The venue set the stage. We were surrounded by sleek, high end induction cooktops, convection wall ovens, refrigerators and DishDrawers in a creatively architected space designed to show off the products and welcome visitors. And there was a bonus: We were greeted by Fisher & Paykel’s Paula Cecere Smith who is more than the showroom’s design and architecture manager; she’s also a pro when it comes to entertaining. Her sidekick, executive chef Tagere Southwell, always surprises with imaginative and scrumptious treats–miniature mouthfuls of perfect size made on the spot. She didn’t disappoint.

Paula Smith, Fisher & Paykel design & architect manager

Paula Smith, Fisher & Paykel design & architect manager

If you’re looking for a hostess or wedding gift or to throw your own party and want to add something new to your table, read on. 

We clearly entertain as we dress–informally.

OUT: cups and saucers and tables set with fine porcelain and silver.

IN

  • Of all categories, beverage and barware sell best i.e. decanters and glasses for specialty drinks. Zisko showed us a whisky glass with a hole to hold a cigar! Cutware, if any, is minimal; glassware is clear and contemporary, dishwasher safe, chip and shatter resistant.
  • Melamine [high end plastic] that sports formal patterns for both in and outdoors: You may grill  or order out but you want to serve a hot dog or pizza on something pretty that’s not paper.
  • As beer styles trend so do different shapes and sizes of glasses to hold ale, stout, larger etc; the same with whiskey.
  • Single bowl meals are big, hence, bowls to house them.
  • Mugs generate huge business.
  • White dishes represent the bulk of sales.
  • Gold finish has outpaced platinum for borders and rim decoration as well as flatware. Copper–warm and rustic–is popular.
  • Gray pops up everywhere in homes including on the table.
  • Farm-to-table influence appears in rustic, artisanal style products.
  • Pieces feature mixed materials such as glass or metal with wood and metal with concrete.
  • Customized tableware—monograms are popular.
  • Manufacturers now pre-mix patterns and sell them in boxes because customers aren’t comfortable doing the coordinating.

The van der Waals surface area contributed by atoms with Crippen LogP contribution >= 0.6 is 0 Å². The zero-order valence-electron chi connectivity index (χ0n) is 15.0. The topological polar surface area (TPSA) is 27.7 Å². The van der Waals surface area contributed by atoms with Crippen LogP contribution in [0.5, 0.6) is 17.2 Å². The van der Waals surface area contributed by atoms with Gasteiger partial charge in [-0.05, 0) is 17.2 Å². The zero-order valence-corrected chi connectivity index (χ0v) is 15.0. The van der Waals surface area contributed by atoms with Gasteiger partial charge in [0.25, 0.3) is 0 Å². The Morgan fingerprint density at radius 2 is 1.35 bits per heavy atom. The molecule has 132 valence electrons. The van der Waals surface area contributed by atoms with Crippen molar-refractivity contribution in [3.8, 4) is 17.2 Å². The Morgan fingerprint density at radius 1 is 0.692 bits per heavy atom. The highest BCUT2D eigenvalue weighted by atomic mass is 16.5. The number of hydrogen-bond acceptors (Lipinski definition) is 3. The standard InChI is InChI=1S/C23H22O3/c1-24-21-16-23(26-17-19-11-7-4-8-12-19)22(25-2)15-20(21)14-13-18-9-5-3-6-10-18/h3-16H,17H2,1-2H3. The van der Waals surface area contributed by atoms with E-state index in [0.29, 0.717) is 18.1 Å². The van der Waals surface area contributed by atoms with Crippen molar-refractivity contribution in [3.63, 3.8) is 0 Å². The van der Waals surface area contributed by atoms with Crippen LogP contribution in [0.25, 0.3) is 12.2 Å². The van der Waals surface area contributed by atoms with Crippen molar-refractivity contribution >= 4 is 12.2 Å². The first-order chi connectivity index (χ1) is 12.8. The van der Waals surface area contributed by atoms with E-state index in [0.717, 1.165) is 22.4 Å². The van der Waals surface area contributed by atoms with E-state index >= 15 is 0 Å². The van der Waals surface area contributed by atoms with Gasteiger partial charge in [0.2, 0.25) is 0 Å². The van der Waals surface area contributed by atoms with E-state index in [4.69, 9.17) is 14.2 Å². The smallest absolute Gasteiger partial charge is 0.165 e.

• The number one bridal registry gift is a KitchenAid mixer, as much a status symbol to display on a counter as an appliance for bakers and ice cream makers. Zisko says when not in use the mixer often serves double duty to hold fruit and even mail.

On Zisko’s radar:

  • Products made of cork.
  • Mugs decorated with recipes.
  • Glasses with “Mr.” and “Mrs.” on them.IFDA Fisher Paykel event screen turned

She reported the big news at tabletop market this year was trend-setting 81-year old Michael Fina’s decision to close its 5th Avenue store. There it sold china, glassware, cutlery and jewelry. It is now an online-only retailer partnering with Amazon for distribution.

If you own formal dinnerware, do you use it? Do you like to dress a table or consider it a waste of time? Have you changed the way and place you entertain? Is it easy or difficult these days to find perfect gifts for people who still throw dinners and parties?

 Easter table 2016

Service of Office Temperature

June 9th, 2016

Categories: Office, Temperature, Workplace Disputes

Office thermostat

Sue Shellenbarger’s Wall Street Journal article rang so many bells that I had to toss out all plans for other topics and cover “Let the Office Thermostat Wars Begin: In summer air-conditioning season, nothing is more divisive than where to set the temperature; dummy stats and wading pools.

My office is in a space shared by many businesses, but clashes over heat and cold are just the same because temperatures vary from room to room and by nature, some like it hot and others not. Bet this conversation takes place in many a home or shared dorm room as well.

Some companies install fake thermostats. “Research shows office workers perform best when they have control over their physical environment,” [even if they don't]. And if they work at their ideal temperature, their “work memory” is at its peak.

Freezing in officeDue to their slower metabolic rates, reported Shellenbarger, women generally prefer warmer temperatures, from a 2015 study in Nature Climate Change. The goal of building managers is to hit a temperature between 68 and 74 degrees, she wrote.